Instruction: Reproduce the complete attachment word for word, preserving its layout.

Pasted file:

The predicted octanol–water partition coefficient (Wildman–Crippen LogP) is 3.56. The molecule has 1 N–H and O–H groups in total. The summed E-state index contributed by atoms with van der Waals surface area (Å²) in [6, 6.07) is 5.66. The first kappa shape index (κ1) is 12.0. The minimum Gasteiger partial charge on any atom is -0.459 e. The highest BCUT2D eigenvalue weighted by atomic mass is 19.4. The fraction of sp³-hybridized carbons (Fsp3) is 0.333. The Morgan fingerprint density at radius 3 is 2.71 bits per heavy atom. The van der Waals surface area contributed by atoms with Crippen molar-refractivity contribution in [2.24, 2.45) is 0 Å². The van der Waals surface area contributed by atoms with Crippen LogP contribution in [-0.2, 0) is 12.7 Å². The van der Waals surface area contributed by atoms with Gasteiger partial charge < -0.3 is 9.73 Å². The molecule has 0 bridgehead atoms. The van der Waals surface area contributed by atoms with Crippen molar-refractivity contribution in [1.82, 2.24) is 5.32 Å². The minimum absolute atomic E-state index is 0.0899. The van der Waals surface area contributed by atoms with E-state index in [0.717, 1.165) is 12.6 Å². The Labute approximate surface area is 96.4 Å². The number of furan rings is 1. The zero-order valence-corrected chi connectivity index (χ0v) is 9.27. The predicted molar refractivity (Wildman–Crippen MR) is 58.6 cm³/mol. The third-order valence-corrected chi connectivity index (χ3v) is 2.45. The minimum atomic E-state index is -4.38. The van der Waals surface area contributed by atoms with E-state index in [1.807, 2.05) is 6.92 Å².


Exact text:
The predicted octanol–water partition coefficient (Wildman–Crippen LogP) is 3.56. The molecule has 1 N–H and O–H groups in total. The summed E-state index contributed by atoms with van der Waals surface area (Å²) in [6, 6.07) is 5.66. The first kappa shape index (κ1) is 12.0. The minimum Gasteiger partial charge on any atom is -0.459 e. The highest BCUT2D eigenvalue weighted by atomic mass is 19.4. The fraction of sp³-hybridized carbons (Fsp3) is 0.333. The Morgan fingerprint density at radius 3 is 2.71 bits per heavy atom. The van der Waals surface area contributed by atoms with Crippen molar-refractivity contribution in [2.24, 2.45) is 0 Å². The van der Waals surface area contributed by atoms with Crippen LogP contribution in [-0.2, 0) is 12.7 Å². The van der Waals surface area contributed by atoms with Gasteiger partial charge < -0.3 is 9.73 Å². The molecule has 0 bridgehead atoms. The van der Waals surface area contributed by atoms with Crippen molar-refractivity contribution in [1.82, 2.24) is 5.32 Å². The minimum absolute atomic E-state index is 0.0899. The van der Waals surface area contributed by atoms with E-state index in [0.717, 1.165) is 12.6 Å². The Labute approximate surface area is 96.4 Å². The number of furan rings is 1. The zero-order valence-corrected chi connectivity index (χ0v) is 9.27. The predicted molar refractivity (Wildman–Crippen MR) is 58.6 cm³/mol. The third-order valence-corrected chi connectivity index (χ3v) is 2.45. The minimum atomic E-state index is -4.38. The van der Waals surface area contributed by atoms with E-state index in [1.807, 2.05) is 6.92 Å².